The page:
Vale Elisabeth Wynhausen

20 / 09 / 2013

Kathleen Maltzahn pays tribute to groundbreaking Australian journalist and author Elisabeth Wynhausen, who passed away this month. One of Wynhausen’s many achievements was her pioneering work in exposing the plight of trafficked women, spearheading much-needed changes to Australia’s inadequate laws. We thank Kathleen Maltzahn for providing this moving tribute to a remarkable journalist and woman.


By Kathleen Maltzahn

When Elisabeth Wynhausen died on 6 September, we lost more than a truth-telling journalist. Elisabeth didn’t just record injustice. She changed it.

When I first met Elisabeth in November 2002, I knew nothing about her reputation as an award-winning journalist or an author, or that she’d written for The Bulletin, The National Times, The Australian, The Women’s Weekly and The Age.

I just knew I’d told a journalist at The Australian a whole lot of things I shouldn’t have.

Grimy from a night without sleep, I had come straight to the shiny doors of The Australian’s Surry Hills office from a brothel where Thai women had described in searing detail how they had been enslaved and prostituted in Sydney and Melbourne. They were run-aways, without visas, living underground in fear of being captured and taken back to the brothels they had escaped. They believed they could have been killed, and could still.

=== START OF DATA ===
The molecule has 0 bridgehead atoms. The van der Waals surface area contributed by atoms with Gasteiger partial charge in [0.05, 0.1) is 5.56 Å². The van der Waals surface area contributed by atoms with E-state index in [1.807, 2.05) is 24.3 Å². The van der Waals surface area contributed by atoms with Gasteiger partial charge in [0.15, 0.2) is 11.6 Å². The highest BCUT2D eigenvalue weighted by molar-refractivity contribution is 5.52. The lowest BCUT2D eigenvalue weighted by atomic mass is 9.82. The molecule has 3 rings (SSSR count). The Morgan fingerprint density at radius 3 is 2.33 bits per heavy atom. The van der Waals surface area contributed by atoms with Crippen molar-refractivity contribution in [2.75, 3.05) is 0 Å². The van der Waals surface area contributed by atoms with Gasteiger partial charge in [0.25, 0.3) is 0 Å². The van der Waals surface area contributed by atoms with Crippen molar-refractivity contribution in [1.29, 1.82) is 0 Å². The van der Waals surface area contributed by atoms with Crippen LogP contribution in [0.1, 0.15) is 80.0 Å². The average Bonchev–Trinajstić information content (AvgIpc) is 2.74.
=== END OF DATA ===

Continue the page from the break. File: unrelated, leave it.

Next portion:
I had left the brothel dazed and disturbed, and then, without planning to, blurted out to Elisabeth what my colleagues and I had spent the last night, and months, uncovering. I didn’t stop to think what I had permission to say, or what was strategic, or what evidence I could provide. Shocked, I just talked.

I didn’t tell Elisabeth as much as I might have. I didn’t get a chance. She cut me off, fired questions, interrupted some more, and then stopped to banter with a favourite waiter at the café she had taken me to before telling him off for wishing her Merry Christmas. But she was in. She knew she had a story worth telling.

Four months later, after sitting at the back of the Parramatta Coroners Court, she exposed the unnecessary death of Puongtong Simaplee, who was picked up by the Department of Immigration in a brothel, detained at the Villawood Immigration Centre, and died barely three days later. Soon, she teamed up with The Australian’s new investigative editor, Natalie O’Brien. Together, they began writing stories that would change Australian law on slavery, change immigration policy, and change women’s lives.

 

Elisabeth Wynhausen – source: News Limited